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April 10, 2008

Food price riots

The UN’s most senior emergency relief co-ordinator has given warning that spectacular food price rises will trigger riots throughout the developing world. A year ago his remarks might have been prescient. Now they are a statement of fact: in Haiti, five people have died in the past week and thousands more have been reduced to eating biscuits made of soil and cooking oil as food riots drag the western hemisphere’s most fragile and impoverished democracy back to the brink of collapse. In Egypt, where wholesale rice prices have more than doubled since October, food price inflation has triggered the worst urban unrest for a generation. From Yemen to Uzbekistan, simple hunger has emboldened citizens to protest against regimes more used to cowed docility.

Public order is at risk in at least 33 countries, according to the World Bank. But the high food prices bringing misery to poor consumers offer the chance of transformative change to poor producers. These are, principally, the rice growers of India, China and South-East Asia, whose output would fetch twice what it commanded just six months ago if they had free access to world markets. Securing this access, and the investment in agricultural infrastructure that would follow, is the only long-term solution to an accelerating global crisis.

The factors bringing the age of cheap food to such a shuddering halt are well understood. Devastating droughts wrecked last year’s grain harvests in Australia and sub-Saharan Africa. The breakneck – and ill-advised – replanting of farmland for biofuels in the Americas helped to double world wheat and livestock feed prices between 2006 and 2007 alone, while high oil prices are transmitted to agriculture via the rising cost of planting, harvesting and distribution. Above all, soaring Indian and Chinese demand for land-intensive meat and dairy products are fuelling food price inflation with global impact and little sign of slowing.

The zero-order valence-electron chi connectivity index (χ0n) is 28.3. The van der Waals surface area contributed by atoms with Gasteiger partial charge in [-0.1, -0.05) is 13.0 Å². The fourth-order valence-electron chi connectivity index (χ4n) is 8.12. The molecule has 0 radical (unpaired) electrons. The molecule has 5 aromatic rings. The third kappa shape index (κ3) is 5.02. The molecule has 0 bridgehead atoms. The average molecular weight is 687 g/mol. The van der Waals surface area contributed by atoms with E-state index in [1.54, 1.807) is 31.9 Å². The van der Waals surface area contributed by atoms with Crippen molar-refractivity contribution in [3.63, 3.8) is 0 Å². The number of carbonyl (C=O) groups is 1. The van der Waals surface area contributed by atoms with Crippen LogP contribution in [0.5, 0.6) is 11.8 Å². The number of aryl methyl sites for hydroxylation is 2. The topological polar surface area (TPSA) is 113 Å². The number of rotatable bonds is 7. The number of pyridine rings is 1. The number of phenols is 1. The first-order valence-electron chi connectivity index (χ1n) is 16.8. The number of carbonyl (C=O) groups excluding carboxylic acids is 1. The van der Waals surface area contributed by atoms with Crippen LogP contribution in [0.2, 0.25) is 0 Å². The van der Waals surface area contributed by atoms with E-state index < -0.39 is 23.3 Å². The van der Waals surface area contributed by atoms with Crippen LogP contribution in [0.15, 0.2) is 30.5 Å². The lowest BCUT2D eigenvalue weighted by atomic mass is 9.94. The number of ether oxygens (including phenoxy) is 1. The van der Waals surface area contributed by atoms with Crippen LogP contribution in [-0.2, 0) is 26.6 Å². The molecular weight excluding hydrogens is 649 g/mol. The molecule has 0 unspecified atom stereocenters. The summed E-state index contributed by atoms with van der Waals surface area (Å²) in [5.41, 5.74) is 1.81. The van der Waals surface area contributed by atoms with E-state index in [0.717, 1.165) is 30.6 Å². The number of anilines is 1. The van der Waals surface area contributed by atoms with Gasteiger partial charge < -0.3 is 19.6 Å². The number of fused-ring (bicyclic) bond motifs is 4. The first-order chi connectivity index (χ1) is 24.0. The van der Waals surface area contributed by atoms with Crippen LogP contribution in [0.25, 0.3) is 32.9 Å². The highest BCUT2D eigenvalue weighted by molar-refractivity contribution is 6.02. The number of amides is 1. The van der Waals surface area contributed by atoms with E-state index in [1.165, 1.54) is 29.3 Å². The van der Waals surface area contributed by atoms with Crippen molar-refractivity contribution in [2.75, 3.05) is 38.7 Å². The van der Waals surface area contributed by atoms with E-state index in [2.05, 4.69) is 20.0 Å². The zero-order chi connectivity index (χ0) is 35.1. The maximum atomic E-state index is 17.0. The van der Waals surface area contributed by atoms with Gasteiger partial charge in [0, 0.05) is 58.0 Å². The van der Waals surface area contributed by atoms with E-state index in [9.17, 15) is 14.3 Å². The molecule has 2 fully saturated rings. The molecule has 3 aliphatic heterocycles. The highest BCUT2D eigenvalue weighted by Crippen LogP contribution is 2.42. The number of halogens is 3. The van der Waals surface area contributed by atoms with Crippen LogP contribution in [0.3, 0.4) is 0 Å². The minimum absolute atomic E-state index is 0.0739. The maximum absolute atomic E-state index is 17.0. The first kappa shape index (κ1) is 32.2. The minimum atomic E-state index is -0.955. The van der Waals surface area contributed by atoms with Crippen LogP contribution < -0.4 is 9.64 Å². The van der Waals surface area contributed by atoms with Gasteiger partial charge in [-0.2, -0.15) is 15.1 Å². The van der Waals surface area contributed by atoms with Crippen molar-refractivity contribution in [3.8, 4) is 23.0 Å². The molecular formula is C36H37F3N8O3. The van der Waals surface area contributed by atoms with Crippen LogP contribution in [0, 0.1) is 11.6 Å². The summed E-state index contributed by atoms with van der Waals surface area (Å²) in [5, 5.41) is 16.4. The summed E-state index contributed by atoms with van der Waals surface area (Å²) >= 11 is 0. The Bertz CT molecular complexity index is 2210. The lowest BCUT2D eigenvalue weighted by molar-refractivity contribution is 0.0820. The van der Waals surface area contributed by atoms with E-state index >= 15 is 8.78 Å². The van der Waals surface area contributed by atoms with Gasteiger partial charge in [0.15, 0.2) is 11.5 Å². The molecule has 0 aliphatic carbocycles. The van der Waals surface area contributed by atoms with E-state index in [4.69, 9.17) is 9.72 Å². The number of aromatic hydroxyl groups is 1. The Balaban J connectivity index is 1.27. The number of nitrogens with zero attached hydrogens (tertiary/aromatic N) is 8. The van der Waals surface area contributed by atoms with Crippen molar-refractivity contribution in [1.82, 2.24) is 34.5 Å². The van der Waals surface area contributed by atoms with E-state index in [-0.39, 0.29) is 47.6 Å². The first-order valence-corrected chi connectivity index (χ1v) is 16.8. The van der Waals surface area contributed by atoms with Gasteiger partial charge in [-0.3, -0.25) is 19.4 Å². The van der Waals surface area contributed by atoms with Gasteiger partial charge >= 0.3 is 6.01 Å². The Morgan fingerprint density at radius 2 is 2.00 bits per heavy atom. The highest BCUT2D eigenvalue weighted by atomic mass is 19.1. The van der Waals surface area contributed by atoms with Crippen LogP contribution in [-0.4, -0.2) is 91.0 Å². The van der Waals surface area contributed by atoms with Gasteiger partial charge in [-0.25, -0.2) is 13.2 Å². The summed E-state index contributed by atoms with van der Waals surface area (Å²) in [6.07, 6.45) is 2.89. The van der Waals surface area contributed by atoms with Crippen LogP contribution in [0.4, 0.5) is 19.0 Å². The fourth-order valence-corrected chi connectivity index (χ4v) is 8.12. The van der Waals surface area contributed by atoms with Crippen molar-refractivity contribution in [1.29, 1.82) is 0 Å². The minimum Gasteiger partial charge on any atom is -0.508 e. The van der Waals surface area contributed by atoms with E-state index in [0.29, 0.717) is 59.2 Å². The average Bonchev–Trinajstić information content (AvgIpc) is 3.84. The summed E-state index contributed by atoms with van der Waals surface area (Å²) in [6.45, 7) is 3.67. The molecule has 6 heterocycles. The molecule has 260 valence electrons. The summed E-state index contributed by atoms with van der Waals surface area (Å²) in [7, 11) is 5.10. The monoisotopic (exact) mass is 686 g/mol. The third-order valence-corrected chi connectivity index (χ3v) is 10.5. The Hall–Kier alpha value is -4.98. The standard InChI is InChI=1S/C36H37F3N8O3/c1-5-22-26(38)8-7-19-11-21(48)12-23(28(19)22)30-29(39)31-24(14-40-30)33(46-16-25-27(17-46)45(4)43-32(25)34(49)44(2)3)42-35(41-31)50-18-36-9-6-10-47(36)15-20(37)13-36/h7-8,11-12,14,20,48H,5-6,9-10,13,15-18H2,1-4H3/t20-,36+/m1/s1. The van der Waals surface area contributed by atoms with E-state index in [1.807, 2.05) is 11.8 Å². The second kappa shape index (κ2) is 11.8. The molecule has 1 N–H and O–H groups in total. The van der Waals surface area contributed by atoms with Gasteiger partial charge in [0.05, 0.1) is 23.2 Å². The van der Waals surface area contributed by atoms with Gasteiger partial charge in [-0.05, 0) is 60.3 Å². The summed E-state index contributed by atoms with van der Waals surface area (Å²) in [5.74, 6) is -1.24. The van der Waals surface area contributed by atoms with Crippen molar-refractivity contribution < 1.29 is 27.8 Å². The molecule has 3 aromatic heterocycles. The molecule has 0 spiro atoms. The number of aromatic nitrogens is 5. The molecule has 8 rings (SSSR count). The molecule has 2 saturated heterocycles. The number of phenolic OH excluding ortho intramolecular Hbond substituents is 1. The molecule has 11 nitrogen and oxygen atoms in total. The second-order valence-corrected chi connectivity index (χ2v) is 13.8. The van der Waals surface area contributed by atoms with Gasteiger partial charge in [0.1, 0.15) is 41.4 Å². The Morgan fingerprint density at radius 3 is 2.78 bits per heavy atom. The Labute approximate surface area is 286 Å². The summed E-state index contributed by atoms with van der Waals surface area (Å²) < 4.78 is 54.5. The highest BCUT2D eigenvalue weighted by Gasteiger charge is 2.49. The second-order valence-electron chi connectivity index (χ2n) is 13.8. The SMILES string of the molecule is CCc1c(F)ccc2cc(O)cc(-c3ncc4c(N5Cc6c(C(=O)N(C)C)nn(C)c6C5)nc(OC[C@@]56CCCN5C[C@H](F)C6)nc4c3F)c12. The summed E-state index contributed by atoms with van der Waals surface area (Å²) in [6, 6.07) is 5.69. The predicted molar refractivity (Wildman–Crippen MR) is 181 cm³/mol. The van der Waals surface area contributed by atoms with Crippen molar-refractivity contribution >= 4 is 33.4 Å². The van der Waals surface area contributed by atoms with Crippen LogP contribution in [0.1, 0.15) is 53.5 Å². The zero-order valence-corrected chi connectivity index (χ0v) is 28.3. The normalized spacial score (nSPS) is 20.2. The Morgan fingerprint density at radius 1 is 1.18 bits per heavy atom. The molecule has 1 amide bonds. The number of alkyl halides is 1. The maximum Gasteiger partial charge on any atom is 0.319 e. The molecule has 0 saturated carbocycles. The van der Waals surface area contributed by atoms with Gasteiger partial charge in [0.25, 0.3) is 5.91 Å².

The emerging economic superpowers account for more than a third of the world’s population but less than a quarter of global food output. India and China must, therefore, take urgent steps to modernise their farming sectors as fast as their export-led manufacturing. But no amount of investment in irrigation or high-yield crops will ease the current crisis unless developed as well as developing economies can agree to lift trade barriers instead of impose them.

The EU, on paper at least, has led the way with an undertaking to scrap large-scale food subsidies provided it can keep smaller ones for as-yet undefined “sensitive” commodities. The Philippines has followed by lifting rice import tariffs out of an urgent need to buy more on world markets. But the same emergency has led Vietnam, one of the world’s largest rice producers, to introduce new export tariffs.

Vietnam’s dilemma is acute and repeated across the developing world. Its people cannot go hungry for the sake of its exports, and its Government’s first duty is to craft safety nets for the most vulnerable. But beyond that, the solution is not to hoard food but to grow more of it, and to sell it on open markets that reward the most efficient farmers. That will take political courage and an unsqueamish approach to GM foods. Affordable food and social stability will require a greater openness to science and trade.

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